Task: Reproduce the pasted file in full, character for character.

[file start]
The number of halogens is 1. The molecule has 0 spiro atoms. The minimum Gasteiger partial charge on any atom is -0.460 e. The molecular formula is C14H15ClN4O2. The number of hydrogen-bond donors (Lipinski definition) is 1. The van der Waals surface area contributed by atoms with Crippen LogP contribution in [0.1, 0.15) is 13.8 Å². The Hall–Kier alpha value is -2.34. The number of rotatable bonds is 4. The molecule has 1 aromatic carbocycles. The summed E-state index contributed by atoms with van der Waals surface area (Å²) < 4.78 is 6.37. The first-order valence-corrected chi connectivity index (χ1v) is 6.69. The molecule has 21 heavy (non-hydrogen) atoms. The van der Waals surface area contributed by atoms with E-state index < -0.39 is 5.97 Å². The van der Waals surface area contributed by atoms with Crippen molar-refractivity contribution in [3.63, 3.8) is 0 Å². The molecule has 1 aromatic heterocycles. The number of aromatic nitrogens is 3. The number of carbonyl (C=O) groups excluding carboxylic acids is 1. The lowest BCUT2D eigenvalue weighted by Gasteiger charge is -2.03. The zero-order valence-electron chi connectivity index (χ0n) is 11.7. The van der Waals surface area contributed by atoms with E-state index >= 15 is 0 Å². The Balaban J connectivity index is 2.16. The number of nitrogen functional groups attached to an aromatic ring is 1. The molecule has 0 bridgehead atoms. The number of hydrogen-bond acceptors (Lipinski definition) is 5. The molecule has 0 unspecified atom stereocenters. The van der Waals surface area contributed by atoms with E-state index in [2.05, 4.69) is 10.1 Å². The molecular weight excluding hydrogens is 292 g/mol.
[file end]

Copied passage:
The number of halogens is 1. The molecule has 0 spiro atoms. The minimum Gasteiger partial charge on any atom is -0.460 e. The molecular formula is C14H15ClN4O2. The number of hydrogen-bond donors (Lipinski definition) is 1. The van der Waals surface area contributed by atoms with Crippen LogP contribution in [0.1, 0.15) is 13.8 Å². The Hall–Kier alpha value is -2.34. The number of rotatable bonds is 4. The molecule has 1 aromatic carbocycles. The summed E-state index contributed by atoms with van der Waals surface area (Å²) < 4.78 is 6.37. The first-order valence-corrected chi connectivity index (χ1v) is 6.69. The molecule has 21 heavy (non-hydrogen) atoms. The van der Waals surface area contributed by atoms with E-state index < -0.39 is 5.97 Å². The van der Waals surface area contributed by atoms with Crippen molar-refractivity contribution in [3.63, 3.8) is 0 Å². The molecule has 1 aromatic heterocycles. The number of aromatic nitrogens is 3. The number of carbonyl (C=O) groups excluding carboxylic acids is 1. The lowest BCUT2D eigenvalue weighted by Gasteiger charge is -2.03. The zero-order valence-electron chi connectivity index (χ0n) is 11.7. The van der Waals surface area contributed by atoms with E-state index >= 15 is 0 Å². The Balaban J connectivity index is 2.16. The number of nitrogen functional groups attached to an aromatic ring is 1. The molecule has 0 bridgehead atoms. The number of hydrogen-bond acceptors (Lipinski definition) is 5. The molecule has 0 unspecified atom stereocenters. The van der Waals surface area contributed by atoms with E-state index in [2.05, 4.69) is 10.1 Å². The molecular weight excluding hydrogens is 292 g/mol.